Francois Hollande: When Private Affairs Become Public

François Hollande: When Private Affairs Become PublicFrench President, François Hollande, has recently learned a valuable lesson in keeping his private matters, well, private. After his alleged affair, Hollande has received an uproar of negative publicity that could be compared to the likes of what former U.S. President Bill Clinton received during the Monica Lewinsky scandal.

Although the saying is, “Any publicity is good publicity,” François Hollande would be one to disagree, what with the attention he has received concerning his alleged affair with actress Julie Gayet. The secret love life of Hollande went public last week, when the French celebrity magazine entitled Closer broke the story. This seven page article is reported to have shown pictures of Hollande being escorted to an apartment located in Paris’ chic 8th arrondissement. It is here that Hollande supposedly spent the night with Gayet. As the story was being prepared for publication, Hollande retaliated by threatening to sue the magazine for invasion of privacy. Just when it didn’t seem that Hollande’s private life couldn’t be any more public, his current girlfriend Valerie Trierweiler, was hospitalized upon the publication of the article. In addition, the location of the apartment added further speculation, what with the allegations that these meetings with Gayet had ties with the Corsican mafia.

Following the harsh criticism generated by the rumor treadmill in regard to Hollande’s affair, the French president held his customary news conference for the New Year. During the conference, Hollande discussed economy, hostages, the French health care system, and the situation in Mali and the Central African Republic. However, the question that remained heavy on every journalist mind, was whether or not anyone would have the courage to question the President’s private. Finally, journalist Alain Barluet dared asking what was on everyone’s mind. After formally thanking the president for his speech, Barluet asked, “Is Valérie Trierweiler still France’s first lady?” Hollande evaded the question by responding, “Everyone goes through difficult, painful periods in their lives and that is our case. I have one principle: private affairs are dealt with in private and with respect for privacy of others. This is not the time or place and I will not respond nor answer any question today.” Even though conversation regarding the issue was short, Hollande did issue a statement saying that he would announce this decision in February, before his trip to the United States.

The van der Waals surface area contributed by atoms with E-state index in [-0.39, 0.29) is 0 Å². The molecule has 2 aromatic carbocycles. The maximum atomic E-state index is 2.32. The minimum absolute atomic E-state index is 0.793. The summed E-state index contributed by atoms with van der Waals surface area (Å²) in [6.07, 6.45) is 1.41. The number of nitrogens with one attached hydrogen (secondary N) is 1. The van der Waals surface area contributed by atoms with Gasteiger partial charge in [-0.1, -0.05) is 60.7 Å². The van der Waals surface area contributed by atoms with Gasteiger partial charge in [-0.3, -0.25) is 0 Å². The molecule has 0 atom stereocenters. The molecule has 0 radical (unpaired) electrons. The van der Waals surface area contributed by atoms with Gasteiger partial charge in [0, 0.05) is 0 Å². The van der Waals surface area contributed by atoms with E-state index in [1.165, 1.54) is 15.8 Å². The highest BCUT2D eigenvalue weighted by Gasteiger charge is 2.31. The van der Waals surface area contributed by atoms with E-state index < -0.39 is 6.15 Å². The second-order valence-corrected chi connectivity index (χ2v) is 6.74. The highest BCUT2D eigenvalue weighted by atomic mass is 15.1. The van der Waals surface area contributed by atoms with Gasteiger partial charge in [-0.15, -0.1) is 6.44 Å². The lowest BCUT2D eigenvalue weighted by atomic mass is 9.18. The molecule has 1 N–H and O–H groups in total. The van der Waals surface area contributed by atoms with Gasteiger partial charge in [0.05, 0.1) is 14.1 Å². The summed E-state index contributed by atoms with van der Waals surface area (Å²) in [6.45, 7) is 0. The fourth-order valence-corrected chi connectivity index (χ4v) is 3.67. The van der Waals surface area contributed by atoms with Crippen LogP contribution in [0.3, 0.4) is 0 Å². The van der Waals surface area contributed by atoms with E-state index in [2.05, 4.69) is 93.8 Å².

Despite all of the negativity surrounding Hollande’s personal life, the fact remains that both Hollande and Trierweiler are not married. So, in a sense, it isn’t a legitimate affair. However, it seems that with Hollande’s so called affair, that his private life has become a public matter for the citizens of France, having them asking, “Who is our First Lady?” What’s worse for Hollande, is that this development has no effect on the citizens of France with whom he is already unpopular. This conclusion is based on the fact that, while 77 percent of the French population believe that Hollande’s personal life is his own business, eighty-four percent say it has no effect on their previous attitudes about him. This speaks volumes about exactly how unsatisfied the French are with their scandalous president.

Written By: Aaron Weis

Fox News

Guardian Liberty Voice

Los Angeles Times 

CBC News 

BBC News

 

Leave a Reply

Your email address will not be published.